January 2001 News

India rules out tripartite talks on Kashmir

15 January 2001
The Hindustan Times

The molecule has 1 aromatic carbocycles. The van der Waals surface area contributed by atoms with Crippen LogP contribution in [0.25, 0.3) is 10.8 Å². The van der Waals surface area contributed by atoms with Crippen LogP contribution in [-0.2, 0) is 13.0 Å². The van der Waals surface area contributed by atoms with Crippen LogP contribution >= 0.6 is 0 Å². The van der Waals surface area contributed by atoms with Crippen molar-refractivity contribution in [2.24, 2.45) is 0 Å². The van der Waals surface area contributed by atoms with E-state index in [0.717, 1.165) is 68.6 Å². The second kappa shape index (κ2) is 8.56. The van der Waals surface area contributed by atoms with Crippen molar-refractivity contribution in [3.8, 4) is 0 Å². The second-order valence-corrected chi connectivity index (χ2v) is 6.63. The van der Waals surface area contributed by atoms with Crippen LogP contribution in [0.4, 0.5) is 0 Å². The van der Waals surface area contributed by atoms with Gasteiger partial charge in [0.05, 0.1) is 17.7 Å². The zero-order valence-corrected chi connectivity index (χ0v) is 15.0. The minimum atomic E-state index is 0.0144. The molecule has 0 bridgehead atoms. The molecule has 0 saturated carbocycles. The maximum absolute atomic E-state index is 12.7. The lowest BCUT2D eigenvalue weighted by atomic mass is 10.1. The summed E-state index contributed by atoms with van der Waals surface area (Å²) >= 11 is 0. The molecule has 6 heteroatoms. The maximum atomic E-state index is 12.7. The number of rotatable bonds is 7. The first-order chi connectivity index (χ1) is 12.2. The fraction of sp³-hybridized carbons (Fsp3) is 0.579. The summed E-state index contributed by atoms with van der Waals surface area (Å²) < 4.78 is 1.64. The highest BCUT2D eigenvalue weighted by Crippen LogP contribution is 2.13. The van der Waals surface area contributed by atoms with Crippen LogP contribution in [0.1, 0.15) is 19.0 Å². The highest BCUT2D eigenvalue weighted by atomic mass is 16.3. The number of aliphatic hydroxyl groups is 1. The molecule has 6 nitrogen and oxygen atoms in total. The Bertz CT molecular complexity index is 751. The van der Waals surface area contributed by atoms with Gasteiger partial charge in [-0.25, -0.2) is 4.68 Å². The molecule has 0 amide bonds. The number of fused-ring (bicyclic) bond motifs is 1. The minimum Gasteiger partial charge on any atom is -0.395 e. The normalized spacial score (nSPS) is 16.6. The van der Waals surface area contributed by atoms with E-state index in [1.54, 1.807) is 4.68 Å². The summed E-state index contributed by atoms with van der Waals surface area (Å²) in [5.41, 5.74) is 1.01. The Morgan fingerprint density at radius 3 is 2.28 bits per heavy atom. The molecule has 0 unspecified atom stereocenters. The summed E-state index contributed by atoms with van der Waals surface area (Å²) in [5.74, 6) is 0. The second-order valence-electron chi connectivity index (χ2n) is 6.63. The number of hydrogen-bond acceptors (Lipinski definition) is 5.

New Delhi: INDIA HAS nipped in the bud Islamabad's bid to project the Hurriyat delegation's proposed visit to Pakistan as an exercise aimed at preparing ground for a tripartite dialogue on Kashmir. 'We would like to make it clear that there is no question of a tripartite process and India rejects the very notion of tripartite talks,' a spokesman of the Ministry of External Affairs told newspersons here tonight. His remarks came in the backdrop of Indian High Commissioner Vijay Nambiar's courtesy call in Islamabad earlier in the day on the Pak military ruler, Gen. Pervez Musharraf. However, the spokesman reiterated New Delhi's desire for resumption 'at an early date' of the composite Indo-Pak dialogue process. But for that to happen 'cessation of cross border terrorism...to create an appropriate environment was an obvious requirement,' he emphasised. However, the MEA spokesman did not confirm whether India's blunt rejection of any tripartite engagement on Kashmir was also conveyed to Gen Musharraf by Mr Nambiar. The spokesman said his comments on the subject were in response to a question posed to him on the Pak Foreign Office's January 12 statement in which Islamabad had tended to paint the Hurriyat's Islamabad visit as a precursor to tripartite talks on Kashmir. The prepared MEA statement was read out by its spokesman at a hurriedly convened Press conference after a high-level meeting presided over by Prime Minister Atal Bihari Vajpayee to take stock of the situation in Jammu and Kashmir. There was no official word about what transpired at the high-level consultations. But from all available indications, it seemed that the Hurriyat leader's journey to Pakistan might not materialise as early as initially expected. According to sources, the question of providing passports to all the five-members of the Hurriyat's designated-team did not figure at the deliberations. Yet, it is well known that the inclusion of Syed Ali Geelani in the conglomerate's delegation has put the Government in a spot, more so on account of the Jamaat-e-Islami leader's open support of mercenary groups and the attempt yesterday on the life of J&K Chief Minister Farooq Abdullah. Just a day before bombs were hurled at a meeting he was addressing in Srinagar, Dr Abdullah had questioned the utility of the Hurriyat's Pak mission. The two-hour deliberations on Kashmir were attended by four of the five members of the Cabinet Committee on Security (CCS)- the PM, Home Minister L K Advani, Defence Minister George Fernandes and External Affairs Minister Jaswant Singh- besides the PM's principal secretary Brajesh Mishra and other senior officials.


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